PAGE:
Long before the leaves change and the fair rolls into town, orange six-packs plastered with festive gourds and "Oktoberfest" labels arrive on store shelves, reminding you that it's time to drink the new batch of fall beers. But beyond the pumpkins and the steins, there are a slew of great brews out there this time of year in ye olde Holy City.
Many of the Oktoberfest-labeled beers that you'll find in fall are actually Märzen-style brews, a medieval-era beer with German roots. Märzens are named for the month of March, when the beers traditionally offered at Oktoberfest celebrations are brewed. In the Middle Ages, brewers started creating large-batches of their fall beers in the springtime before the summer heat made it hard to work around the clock, and by fall, they were ready for imbibing.
If you're going to drink an Oktoberfest beer, you're going to want to do it right, so pick up a bottle of Ayinger Oktober Fest-Märzen ($3.99 for 500mL, Charleston Beer Exchange.) A strong pour shows a rich copper color with a firm but smooth head that sticks around longer than you'd expect. The Ayinger is light, but full-flavored, with a clean, malty taste that's complemented by a good bit of carbonation. The guys at CBX recommend this as one of their favorite Oktoberfest brews.
Locally, you can find Westbrook Brewing Co.'s Märzenbier ($6, Edmund's Oast) on tap around town or in bottles. Sipping it at Edmund's Oast recently, Westbrook's Märzen drinks pretty smooth, with a subtly sweet smell giving way to a nutty, malty taste with a surprisingly opinionated herbal flavor for the beer type. It's an easy-drinker, but it isn't the by-the-book Märzen that you'd expect.
If only a pumpkin beer will do, a sixer of New Belgium's Pumpkick ($1.58 each, CBX) is a solid take on the ubiquitous seasonal beer. Right away, the bright orange pour jumps out at you as a pumpkin beer. Without the ungourdly spicy kick you'll find in a lot of these beers, Pumpkick is more pie than spice, but the sweetness fades to a tart finish after a few sips.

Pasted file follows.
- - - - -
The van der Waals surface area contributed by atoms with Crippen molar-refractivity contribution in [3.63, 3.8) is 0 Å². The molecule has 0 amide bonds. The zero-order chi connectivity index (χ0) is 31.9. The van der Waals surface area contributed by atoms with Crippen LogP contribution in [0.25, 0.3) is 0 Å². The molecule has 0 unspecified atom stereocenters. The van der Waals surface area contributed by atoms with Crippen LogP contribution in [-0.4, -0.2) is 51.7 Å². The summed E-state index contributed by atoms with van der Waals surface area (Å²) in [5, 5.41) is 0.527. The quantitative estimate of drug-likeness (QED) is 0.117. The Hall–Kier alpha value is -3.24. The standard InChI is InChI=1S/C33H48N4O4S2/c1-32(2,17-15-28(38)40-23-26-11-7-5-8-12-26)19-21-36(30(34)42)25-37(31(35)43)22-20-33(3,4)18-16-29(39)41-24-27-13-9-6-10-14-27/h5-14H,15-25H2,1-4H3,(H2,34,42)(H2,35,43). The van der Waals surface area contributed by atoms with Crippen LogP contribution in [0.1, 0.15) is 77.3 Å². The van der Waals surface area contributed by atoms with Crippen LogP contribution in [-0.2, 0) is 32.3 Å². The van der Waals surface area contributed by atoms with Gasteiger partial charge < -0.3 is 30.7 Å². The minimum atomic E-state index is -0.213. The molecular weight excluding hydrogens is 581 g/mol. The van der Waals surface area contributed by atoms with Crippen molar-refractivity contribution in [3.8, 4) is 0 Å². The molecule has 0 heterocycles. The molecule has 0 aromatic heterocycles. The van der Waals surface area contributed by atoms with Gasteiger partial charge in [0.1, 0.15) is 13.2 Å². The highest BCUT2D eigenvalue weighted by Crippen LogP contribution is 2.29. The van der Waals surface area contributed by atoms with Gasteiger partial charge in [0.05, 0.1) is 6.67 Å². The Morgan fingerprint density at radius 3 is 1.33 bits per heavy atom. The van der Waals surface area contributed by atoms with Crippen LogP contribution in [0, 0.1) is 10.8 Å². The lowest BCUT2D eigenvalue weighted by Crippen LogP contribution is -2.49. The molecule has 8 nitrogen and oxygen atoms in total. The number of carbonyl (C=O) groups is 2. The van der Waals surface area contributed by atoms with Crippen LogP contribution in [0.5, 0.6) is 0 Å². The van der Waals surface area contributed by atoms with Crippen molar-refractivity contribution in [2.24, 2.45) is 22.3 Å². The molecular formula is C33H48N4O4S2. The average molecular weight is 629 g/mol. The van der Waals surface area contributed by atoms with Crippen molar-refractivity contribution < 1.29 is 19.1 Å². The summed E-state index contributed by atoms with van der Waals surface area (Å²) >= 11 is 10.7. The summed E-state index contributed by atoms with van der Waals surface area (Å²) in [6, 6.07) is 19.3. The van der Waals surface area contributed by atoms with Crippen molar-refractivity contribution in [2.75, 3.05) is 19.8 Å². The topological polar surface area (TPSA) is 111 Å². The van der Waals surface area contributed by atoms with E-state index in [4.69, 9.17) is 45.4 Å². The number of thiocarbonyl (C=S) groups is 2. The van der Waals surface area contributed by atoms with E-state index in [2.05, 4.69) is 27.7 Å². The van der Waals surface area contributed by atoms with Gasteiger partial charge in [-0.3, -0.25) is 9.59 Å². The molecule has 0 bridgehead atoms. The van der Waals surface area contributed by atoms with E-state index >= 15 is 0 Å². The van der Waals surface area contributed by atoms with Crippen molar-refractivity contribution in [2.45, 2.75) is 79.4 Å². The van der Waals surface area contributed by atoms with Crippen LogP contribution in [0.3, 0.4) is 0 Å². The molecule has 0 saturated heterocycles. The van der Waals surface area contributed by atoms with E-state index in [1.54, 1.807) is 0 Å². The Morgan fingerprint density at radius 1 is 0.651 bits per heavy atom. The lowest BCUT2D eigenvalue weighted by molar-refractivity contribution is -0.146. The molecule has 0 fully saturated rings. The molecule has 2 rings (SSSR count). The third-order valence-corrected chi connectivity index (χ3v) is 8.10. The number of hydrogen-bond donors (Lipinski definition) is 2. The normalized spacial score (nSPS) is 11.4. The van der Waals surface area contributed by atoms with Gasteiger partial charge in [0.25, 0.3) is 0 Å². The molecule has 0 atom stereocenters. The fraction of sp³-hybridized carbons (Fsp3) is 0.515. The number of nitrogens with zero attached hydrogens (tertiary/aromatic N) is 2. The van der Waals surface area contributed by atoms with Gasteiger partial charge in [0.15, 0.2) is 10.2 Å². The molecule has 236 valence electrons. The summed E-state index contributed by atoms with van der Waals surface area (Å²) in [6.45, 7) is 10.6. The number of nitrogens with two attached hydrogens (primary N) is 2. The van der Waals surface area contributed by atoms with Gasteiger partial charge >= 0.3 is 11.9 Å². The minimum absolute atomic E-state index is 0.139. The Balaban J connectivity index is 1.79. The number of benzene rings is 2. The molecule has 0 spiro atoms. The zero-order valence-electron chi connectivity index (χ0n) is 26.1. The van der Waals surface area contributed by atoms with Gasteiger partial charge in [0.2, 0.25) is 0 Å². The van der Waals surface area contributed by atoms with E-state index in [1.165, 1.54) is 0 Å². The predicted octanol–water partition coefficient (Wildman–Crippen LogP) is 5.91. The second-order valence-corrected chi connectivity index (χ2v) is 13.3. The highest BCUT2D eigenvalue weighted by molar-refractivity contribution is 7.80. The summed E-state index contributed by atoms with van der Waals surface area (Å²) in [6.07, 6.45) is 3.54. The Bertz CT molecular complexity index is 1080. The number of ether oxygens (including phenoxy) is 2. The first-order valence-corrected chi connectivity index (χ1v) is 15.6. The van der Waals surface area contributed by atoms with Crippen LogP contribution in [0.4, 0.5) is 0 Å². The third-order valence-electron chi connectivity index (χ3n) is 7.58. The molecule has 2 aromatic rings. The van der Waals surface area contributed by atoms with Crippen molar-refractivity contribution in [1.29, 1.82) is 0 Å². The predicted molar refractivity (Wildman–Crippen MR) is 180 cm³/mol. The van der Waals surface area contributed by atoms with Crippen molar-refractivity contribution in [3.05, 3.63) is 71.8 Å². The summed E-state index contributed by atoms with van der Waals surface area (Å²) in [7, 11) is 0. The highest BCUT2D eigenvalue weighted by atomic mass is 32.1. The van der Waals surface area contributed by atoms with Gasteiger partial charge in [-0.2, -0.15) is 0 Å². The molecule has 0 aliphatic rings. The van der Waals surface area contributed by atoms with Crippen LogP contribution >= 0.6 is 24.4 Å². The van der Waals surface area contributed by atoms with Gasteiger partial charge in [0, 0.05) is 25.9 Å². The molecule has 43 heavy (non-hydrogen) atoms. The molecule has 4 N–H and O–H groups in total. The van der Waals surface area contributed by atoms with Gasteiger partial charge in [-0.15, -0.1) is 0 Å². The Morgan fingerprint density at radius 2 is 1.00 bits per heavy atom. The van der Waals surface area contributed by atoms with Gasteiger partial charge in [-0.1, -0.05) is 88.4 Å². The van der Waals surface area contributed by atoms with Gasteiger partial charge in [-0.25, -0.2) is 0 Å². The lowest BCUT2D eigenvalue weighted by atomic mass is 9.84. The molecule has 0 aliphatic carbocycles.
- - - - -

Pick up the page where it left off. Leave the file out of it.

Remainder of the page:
Good fall beer doesn't have to be made in March or need a pumpkin label either. Bell's Best Brown Ale ($1.83 each, CBX), out of Michigan, will do you just fine in the cool weather. More of a clear copper brown ale, Best Brown Ale has a smoky, tobacco-tinged nose that doesn't have the chalky, bitter aftertaste characteristic of a lot of brown ales. The finish is smooth and doesn't linger too long, making it a reliable choice as far as brown ales go.
Coast Brewing Co. out of North Charleston is also giving fall a go with its September Saison ($6, Edmund's Oast) that just got put on tap in many local beer halls. A citrusy saison with a frothy head that comes on slightly sour, the September is strong and enjoyably flavorful without being overpowering. Coast has been running a cask version on tap at their Navy Yard brewery, and co-owner Jaime Tenny tells us they're planning on putting a saison in their regular rotation.
For another nuanced take on a seasonal, Stillwater's Autumnal amber farmhouse ale ($2.69 each, CBX) is worth a try. What starts as a standard, strong-and-malty sip from the amber-red pour changes into an herby-red wine flavor that finishes pretty dry. You can definitely taste the higher alcohol-content here, but you don't lose Stillwater's attempt to combine German and saison styles over the course of the beer.